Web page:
Album Review: June 1974 – Nemesi

Posted by on Feb Sat, 2019 in Album Review, Death Metal, Electronica, Hard Rock, Heavy/Traditional Metal, Jazz, Melodic Death Metal, New Releases, Power Metal, Progressive Rock, Stoner Metal, Symphonic | 0 comments

Album Review: June 1974 – Nemesi

Album Review: June 1974 – Nemesi

Beautiful women, angels, and flowers are some of the symbolic images on this fantastic album art.

This is a solo project, conceptualized and brought to life by Italian composer Federico Romano. Even the band title, June 1974, brings to mind the psychedelic experimentation of the Hippie generation. Indeed, the surreal album art and trippy music are wildly creative and free, like a flower child in the Summer of Love. However, the art is also subversive. There are dark connontations with the album title Nemesi, which brings to mind an arch enemy or villain. Similarly, the ornate script of the album title and band name are intricate and gothic, more in line with heavy metal than with 70s psychedelia.

The distorted guitars, played in major keys/major scales, reminds me of progressive rock and metal bands, such as Born of Osiris, or Between The Buried And Me. The virtuosity of the compositions is like other instrumental acts, such as Explosions In The Sky, or Angel Vivaldi. The album Nemesi is defined by collaboration with a variety of guest musicians with different backgrounds in music, rock, and metal. Songs feature members of King Diamond, Obituary, Pestilence, and Sadist, just to name a few.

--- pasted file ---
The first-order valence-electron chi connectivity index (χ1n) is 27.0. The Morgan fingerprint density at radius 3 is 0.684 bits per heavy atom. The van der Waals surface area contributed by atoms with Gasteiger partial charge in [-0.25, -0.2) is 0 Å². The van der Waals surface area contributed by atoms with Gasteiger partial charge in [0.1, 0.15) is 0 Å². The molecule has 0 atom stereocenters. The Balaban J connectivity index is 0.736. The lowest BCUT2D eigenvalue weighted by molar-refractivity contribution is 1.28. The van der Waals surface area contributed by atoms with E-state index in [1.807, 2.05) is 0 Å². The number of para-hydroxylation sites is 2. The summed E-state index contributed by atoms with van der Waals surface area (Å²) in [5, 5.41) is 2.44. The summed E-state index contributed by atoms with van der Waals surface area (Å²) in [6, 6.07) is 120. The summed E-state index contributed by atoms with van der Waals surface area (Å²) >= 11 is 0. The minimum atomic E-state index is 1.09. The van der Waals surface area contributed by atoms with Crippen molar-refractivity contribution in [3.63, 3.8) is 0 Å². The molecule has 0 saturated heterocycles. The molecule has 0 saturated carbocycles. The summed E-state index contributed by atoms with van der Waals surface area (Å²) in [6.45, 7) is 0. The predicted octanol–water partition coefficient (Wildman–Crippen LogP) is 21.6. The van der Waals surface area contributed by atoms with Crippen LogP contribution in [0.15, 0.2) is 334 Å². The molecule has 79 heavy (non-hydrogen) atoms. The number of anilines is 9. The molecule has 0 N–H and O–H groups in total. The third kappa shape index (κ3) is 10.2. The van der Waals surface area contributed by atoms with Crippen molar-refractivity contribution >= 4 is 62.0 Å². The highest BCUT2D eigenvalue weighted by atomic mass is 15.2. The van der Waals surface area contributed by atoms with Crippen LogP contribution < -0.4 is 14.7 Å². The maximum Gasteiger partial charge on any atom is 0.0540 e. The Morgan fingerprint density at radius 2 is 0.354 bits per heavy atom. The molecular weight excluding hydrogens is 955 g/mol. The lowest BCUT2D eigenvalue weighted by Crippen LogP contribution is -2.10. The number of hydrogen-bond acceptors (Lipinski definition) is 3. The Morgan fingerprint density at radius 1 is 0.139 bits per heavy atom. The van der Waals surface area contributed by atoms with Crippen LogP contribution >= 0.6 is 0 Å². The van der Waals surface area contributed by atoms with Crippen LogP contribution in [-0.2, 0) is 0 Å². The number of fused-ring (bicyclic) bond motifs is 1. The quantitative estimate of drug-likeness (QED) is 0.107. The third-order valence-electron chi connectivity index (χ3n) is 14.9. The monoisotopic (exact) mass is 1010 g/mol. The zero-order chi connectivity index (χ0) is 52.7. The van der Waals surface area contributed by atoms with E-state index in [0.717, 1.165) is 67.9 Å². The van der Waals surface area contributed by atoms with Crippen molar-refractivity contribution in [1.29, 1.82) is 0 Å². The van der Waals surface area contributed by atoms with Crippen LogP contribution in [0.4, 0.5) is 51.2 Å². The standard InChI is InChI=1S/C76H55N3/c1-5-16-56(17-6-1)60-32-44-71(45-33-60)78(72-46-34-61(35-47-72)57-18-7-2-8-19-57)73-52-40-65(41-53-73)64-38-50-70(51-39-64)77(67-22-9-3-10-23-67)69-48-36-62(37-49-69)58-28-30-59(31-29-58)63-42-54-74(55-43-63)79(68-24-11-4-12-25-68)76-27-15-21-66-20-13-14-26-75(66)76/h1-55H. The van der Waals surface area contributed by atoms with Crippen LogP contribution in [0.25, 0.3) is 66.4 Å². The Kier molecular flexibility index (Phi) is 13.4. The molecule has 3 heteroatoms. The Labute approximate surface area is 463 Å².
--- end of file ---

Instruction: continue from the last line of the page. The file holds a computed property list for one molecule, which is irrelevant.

June 1974 is an eclectic project with a broad horizon of influences. A single song can have the experimental keyboard stylings of the late 60s, layered with the blast beats of modern death metal, and topped off with jazzy saxophones for good measure. These clashing styles may seem overwhelming at first, but Italy is famous for their extravagant, and ultimately gorgeous, flair for fine art.  Nemesi is an ambitious album, put forth by Avante Garde solo project June 1974. Most music lovers can find something to appreciate in this piece. The melodies, the instrumentation, the composition, the guest musicians… All of it is quite impressive and inspired. Check out the full discography on Bandcamp. Three stars out of five!

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